USAID Malawi Climate Change Fact Sheet


Malawi already appears to be suffering from the negative effects of climate change.  Extremely high temperatures are occurring more frequently.  Precipitation patterns are changing.   In the coming decades, rainfall is likely to become more erratic and concentrated into heavy rainfall events that can cause flooding, temperatures will reach the heat threshold of some crops, and extended dry periods will become more common.  These changes have major implications for human welfare and threaten to undermine development gains across sectors.  Malawi’s vulnerability to climate change is exacerbated by high population growth, rapid deforestation, and widespread soil erosion.
To address these challenges, USAID partners with the Government of Malawi (GoM) and a wide variety of Malawian institutions to advance Malawi’s low-emissions, climate-resilient development.  At the national level, USAID is working with the GoM to develop a strategy for combatting deforestation and improving forest governance.  Site-based interventions to address drivers of deforestation help generate livelihood opportunities for vulnerable households.  For example, in the fisheries sector, USAID improves the livelihoods of fishermen by building their resilience to climate change while conserving biodiversity in Lake Malawi, a globally significant freshwater ecosytem. 
Malawi - river - climate change
The Upper Shire River, Malawi.



In 2014, USAID continued to support a robust institutional framework for Malawi’s efforts to reduce greenhouse gas emissions from deforestation and forest degradation (REDD+).  Eleven institutions improved their capacity to address climate change, a national REDD+ action plan was developed, and Malawi achieved membership in UN-REDD.  In addition, the Kulera Landscape REDD+ Program, which covers more than 455,000 hectares, completed verification of its emission reduction approach.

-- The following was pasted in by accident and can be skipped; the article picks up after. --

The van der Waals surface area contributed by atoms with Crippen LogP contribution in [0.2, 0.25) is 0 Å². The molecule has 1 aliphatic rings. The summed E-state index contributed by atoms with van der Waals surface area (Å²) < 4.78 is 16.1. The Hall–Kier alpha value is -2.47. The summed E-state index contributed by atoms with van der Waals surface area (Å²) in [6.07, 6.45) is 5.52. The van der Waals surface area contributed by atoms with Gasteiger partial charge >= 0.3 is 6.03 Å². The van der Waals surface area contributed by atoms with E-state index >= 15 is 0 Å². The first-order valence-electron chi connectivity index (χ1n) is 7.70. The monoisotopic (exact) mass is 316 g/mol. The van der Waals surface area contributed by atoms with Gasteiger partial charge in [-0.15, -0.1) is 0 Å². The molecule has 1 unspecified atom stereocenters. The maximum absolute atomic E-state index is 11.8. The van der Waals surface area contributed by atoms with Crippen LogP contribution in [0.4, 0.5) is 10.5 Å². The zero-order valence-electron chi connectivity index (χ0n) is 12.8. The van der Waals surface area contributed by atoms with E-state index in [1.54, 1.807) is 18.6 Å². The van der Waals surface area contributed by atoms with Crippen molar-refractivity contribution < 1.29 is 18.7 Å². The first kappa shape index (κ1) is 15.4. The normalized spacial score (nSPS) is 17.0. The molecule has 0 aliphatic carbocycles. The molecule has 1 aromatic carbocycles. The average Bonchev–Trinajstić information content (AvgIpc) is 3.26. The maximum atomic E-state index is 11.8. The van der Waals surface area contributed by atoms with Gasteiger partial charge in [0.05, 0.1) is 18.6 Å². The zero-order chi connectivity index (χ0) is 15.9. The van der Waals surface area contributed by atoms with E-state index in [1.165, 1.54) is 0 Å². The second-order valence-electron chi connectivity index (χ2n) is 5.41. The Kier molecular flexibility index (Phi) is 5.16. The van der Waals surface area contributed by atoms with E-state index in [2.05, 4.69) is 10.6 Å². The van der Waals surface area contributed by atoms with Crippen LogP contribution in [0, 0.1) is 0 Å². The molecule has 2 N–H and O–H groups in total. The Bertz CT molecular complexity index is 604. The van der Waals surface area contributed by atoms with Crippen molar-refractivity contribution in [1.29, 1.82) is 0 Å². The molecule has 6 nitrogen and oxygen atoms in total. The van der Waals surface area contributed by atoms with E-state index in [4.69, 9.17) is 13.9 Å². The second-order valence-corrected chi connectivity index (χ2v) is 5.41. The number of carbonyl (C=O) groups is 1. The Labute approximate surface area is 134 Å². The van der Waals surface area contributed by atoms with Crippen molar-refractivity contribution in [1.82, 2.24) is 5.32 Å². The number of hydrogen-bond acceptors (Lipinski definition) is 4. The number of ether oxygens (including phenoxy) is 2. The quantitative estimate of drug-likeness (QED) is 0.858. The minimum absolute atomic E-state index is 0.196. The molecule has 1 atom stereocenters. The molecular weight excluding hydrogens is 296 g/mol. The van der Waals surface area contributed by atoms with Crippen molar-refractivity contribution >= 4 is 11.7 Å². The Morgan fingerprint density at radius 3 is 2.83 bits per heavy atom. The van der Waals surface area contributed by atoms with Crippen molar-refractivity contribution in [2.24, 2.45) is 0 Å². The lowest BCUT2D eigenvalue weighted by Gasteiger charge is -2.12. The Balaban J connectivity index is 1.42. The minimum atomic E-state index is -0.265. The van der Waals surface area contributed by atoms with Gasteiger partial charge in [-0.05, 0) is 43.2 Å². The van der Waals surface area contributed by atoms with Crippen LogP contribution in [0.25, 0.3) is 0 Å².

In late 2014, USAID launched two major new climate change programs.  Protecting Ecosystems and Restoring Forests in Malawi (PERFORM) advances national priorities for low-emissions development.  Through integrated approaches to agriculture and forestry, PERFORM will generate livelihood opportunities for thousands of forest-dependent Malawians while also supporting improved forest governance at the national level.  
Building on the latest analysis of Malawi’s climate change vulnerabilities, Fisheries Integration of Societies and Habitats (FISH) is strengthening the capacity of the Fisheries Department to safeguard Malawi’s fisheries and promote sustainable fisheries co-management.  FISH increases scientific understanding of the effects of climate change on Lake Malawi, which has the most biodiverse fish population of any lake in the world, and supports climate-resilient livelihoods.

Key Message

USAID climate change investments build resiliency and safeguard development gains in other sectors.

Funding (FY14)

$8 million


  • Ministry of Natural Resources, Energy and Mining
  • Tetra Tech ARD
  • Pact Inc.

Geographic Location

The Upper Shire River Basin

USAID Contact

David Chalmers, Environment Team Leader



Last updated: March 17, 2015

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